Here is a list of the sofas and chairs I remember, and as usual, liar that I am, I'll make up a few just to offset memory loss:

Oversized, long and white, a precursor to civilization. When I saw it at a yard sale, I had high hopes that I had come far enough, domestically speaking, to handle white. I was a bit premature, as I recall. Just ever so slightly.

The Pit. This was a selection of pieces, you know, that burgundy velour that everyone had. But most everyone had the whole pit. I just had the leftovers, the corner wedges and hassocks that rolled sideways on those little gold ball feet if you looked at them. And for the pieces I didn't have, I filled in with twin bed mattresses and box springs covered with Mexican blankets. Mexican blankets cover many sins.

Green Brocade: This was my nod to the 50's. I was in a pretty steep learning curve about home decorating at that point. Pink, green and cream. Very girly. Lotsa tulips.

The Red Wine Chair. I know I've written about that one before. The one Cooky and I vied for. My story is that she already had great over-stuffed blue velvet furniture and I called dibs anyway. There it was, sitting out in front of the Central Point Goodwill Box as we pulled up to steal a wheelchair for a nursing home patient. I'm sure her story would be very different, and if she would set up a blog, which isn't all that hard, she could tell you all about it.

Okay, there are many many more. But those are the few stand out in my memory. Its late and am too tired to lie.

Saturday, July 28, 2007

another yard sale day

We did it again. A long day spend peddling our trash as treasure to our neighbors. I really should have had the camera out, because let me tell you, SE Portland is ripe with freaks. Bursting. It was the day of the Clinton/Division Street Fair, and a pretty good day to have a yard sale, but our crap just wasn't moving. Ended up taking most of it to goodwilly.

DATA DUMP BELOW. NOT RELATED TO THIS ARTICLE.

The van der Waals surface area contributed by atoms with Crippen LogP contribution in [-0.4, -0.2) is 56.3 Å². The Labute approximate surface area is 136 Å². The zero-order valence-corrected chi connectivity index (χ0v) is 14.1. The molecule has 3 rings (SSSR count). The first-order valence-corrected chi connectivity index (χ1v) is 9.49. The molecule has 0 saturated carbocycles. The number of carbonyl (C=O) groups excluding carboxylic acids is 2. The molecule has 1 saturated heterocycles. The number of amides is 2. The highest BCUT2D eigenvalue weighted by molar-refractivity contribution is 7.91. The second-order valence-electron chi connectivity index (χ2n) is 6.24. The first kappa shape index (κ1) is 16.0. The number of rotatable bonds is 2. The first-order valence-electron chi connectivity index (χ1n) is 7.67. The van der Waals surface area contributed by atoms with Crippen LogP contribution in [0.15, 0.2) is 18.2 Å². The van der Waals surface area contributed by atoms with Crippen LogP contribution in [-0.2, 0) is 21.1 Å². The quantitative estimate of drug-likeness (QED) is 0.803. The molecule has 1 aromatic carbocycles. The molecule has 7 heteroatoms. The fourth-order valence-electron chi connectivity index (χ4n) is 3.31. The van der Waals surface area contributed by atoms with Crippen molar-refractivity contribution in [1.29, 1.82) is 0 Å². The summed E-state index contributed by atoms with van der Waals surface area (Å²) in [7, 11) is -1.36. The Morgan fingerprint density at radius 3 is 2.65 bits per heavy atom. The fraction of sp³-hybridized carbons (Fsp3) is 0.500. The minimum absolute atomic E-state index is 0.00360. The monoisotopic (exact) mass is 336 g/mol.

I made about fifty bucks, K about one fifty. Not enough money to sit in the sun all day. Although it is good to be out and a part of the neighborhood. Still trying to sell my furniture before the new leather set arrives on Wednesday. Wednesday. That's four days. Shit.

Tuesday, July 24, 2007

morning after shoes














in situ

One thing is certain: Every picture tells a story. If you enlarge the photograph, you will see the stonework. It is much more interesting, I'm certain, than the story behind these shoes, which have been out front for, oh, 36 hours now. Most of the freegans in the neighborhood have passed them by, I presume, out of respect for drunkeness and excess.

Is freegan a Portland-only term? I think it refers to vegans who will break the severity of their diets only for free food, but the term has been extended to mean scavengers who pick up all the free shit left on Portland sidewalks with the intent to be re-used.

What does it all mean?

My neighbor collects sparkly dancing shoes.
She got tired of walking uphill in heels.
She got tired of walking downhill in heels.
It is a very small yard sale.

Monday, July 23, 2007

the road to the sun

I don't think either one of us would have taken it if we knew. The Road to the Sun is a two lane road (for thin cars) and we were in a pickup towing a trailer. The road is, in the immortal words of Daryl Bouie, "Steeper than the back of God's head." Logger colloquialisms... whaddyagonnado? Anyhow, there we were, driving through Glacier National Park, happy to be in America, when the road narrowed and the sides dropped away leaving a tiny, maybe twelve inch rock wall between us and the yawning glacial abyss. Was it beautiful? Well, yes, I have to admit it was spectacular, and were there a place to turn around I would have and I'd never have seen it, but there was no getting out.


















So, photographer that I am, I closed my eyes, stuck my arm out the window and snapped. I got a couple that were okay, and I'm lying, of course. There were plenty of pull-outs, but us with the trailer and all. There was a length limit of 21 feet, which we exceeded by about nine feet. But they didn't say anything at the entrance, and we figured that since we were two pieces that bent at the hitch, the rules didn't apply to us. (see previous post regarding the criminal mind.) So on we went, until we were at the summit and a cop pulled us over for a too-long vehicle. So, essentially, within three days we had been thrown out of a country and a National Park.